Vatican rejects woman's Virgin Mary claim
(9/24) A woman who claims that the Virgin Mary has been appearing in a pine tree at her Surrey home for over 20 years has been dismissed as a fraud by the Vatican.
Patricia De Menezes, 67, has developed an international following since she first began “seeing” the apparition, dubbed “Our Lady of Surbiton”, in 1984.
The freelance jewellery designer insists that she has been given a divine message urging the Church to proclaim aborted babies as martyrs.
But her Community of Divine Innocence, which has devotees in nearly 50 countries, has now suffered a significant blow to its credibility.
The Vatican's Congregation for the Doctrine of the Faith, formerly the Inquisition, has crushingly rejected her appeals for formal recognition by the Pope.
Archbishop Angelo Amato, the Congregation's secretary, said that he found Mrs De Menezes's claims to be “exaggerated” and “hysterical”.
He said inappropriate words and phrases had been attributed to Jesus and “intemperate language” used in attacks on Church authorities.
"Given the supposed revelations which ground the spirituality of the Community of Divine Innocence are highly questionable, it follows that the community's spirituality is flawed at its root,” he said.
The archbishop added that the message that Mrs. De Menezes claims to have received about the “martyrdom of all the innocent children deliberately killed before birth” was highly suspect.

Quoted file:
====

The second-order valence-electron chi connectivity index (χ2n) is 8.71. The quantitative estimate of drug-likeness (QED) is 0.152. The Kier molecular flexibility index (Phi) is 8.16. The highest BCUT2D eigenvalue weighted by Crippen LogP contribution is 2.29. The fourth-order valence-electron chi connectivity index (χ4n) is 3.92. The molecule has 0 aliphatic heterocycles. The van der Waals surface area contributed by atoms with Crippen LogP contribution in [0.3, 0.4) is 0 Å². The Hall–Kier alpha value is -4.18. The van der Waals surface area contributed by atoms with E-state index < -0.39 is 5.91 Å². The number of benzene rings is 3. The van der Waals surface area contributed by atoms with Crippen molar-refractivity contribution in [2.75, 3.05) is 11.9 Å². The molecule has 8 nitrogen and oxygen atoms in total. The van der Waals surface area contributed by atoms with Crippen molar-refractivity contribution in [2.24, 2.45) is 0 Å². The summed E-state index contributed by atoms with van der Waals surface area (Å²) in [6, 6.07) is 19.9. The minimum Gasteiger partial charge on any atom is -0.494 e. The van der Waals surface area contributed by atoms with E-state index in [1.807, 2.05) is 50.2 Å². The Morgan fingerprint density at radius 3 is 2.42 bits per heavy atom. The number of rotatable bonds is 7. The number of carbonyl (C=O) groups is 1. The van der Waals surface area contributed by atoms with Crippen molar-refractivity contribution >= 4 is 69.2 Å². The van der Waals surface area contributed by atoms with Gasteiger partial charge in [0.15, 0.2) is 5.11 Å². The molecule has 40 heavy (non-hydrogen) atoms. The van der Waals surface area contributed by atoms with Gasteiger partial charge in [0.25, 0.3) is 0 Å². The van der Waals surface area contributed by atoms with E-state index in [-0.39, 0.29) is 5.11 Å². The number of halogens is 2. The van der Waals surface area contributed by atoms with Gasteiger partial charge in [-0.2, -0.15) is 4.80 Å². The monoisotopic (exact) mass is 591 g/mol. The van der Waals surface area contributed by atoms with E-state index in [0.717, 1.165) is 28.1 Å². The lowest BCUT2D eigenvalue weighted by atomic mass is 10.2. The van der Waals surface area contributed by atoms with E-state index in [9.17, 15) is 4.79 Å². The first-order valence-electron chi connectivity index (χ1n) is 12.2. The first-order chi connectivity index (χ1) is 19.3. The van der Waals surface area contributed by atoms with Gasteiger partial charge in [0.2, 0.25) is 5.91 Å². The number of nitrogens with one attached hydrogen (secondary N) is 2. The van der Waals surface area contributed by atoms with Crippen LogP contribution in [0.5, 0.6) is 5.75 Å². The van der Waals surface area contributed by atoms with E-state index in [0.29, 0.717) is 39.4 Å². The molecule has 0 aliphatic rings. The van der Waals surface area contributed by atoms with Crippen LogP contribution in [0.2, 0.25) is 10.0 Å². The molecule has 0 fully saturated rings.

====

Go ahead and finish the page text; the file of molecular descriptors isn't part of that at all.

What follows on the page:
"A martyr is someone who bears witness to Christ,” he said.
“If the victims of abortion were to qualify for martyrdom it would then seem that all victims of any moral evil should be likewise deemed martyrs.”
Mrs. De Menezes said she began hearing divine messages while cycling near her home in Surbiton, and then saw visions of Mary and Jesus.
The mother of three, a convert to Catholicism, founded the Community of Divine Innocence which spread around the world.
The Catholic Church in England and Wales rejected her claims in 2001, but she then sought approval for her movement from Rome.
The Archdiocese of Southwark, in which she lives, welcomed the ruling by the Holy See, indicating that it meant the sect had no backing from the Catholic Church.
Mrs. De Menezes was unavailable for comment.
The rejection of her claims comes amid a crackdown by the Vatican on mystical seers around the world.
Pope Benedict XVI regards the rise of such charismatic visionaries as a risk to Church unity because they create sects at odds with the local bishops.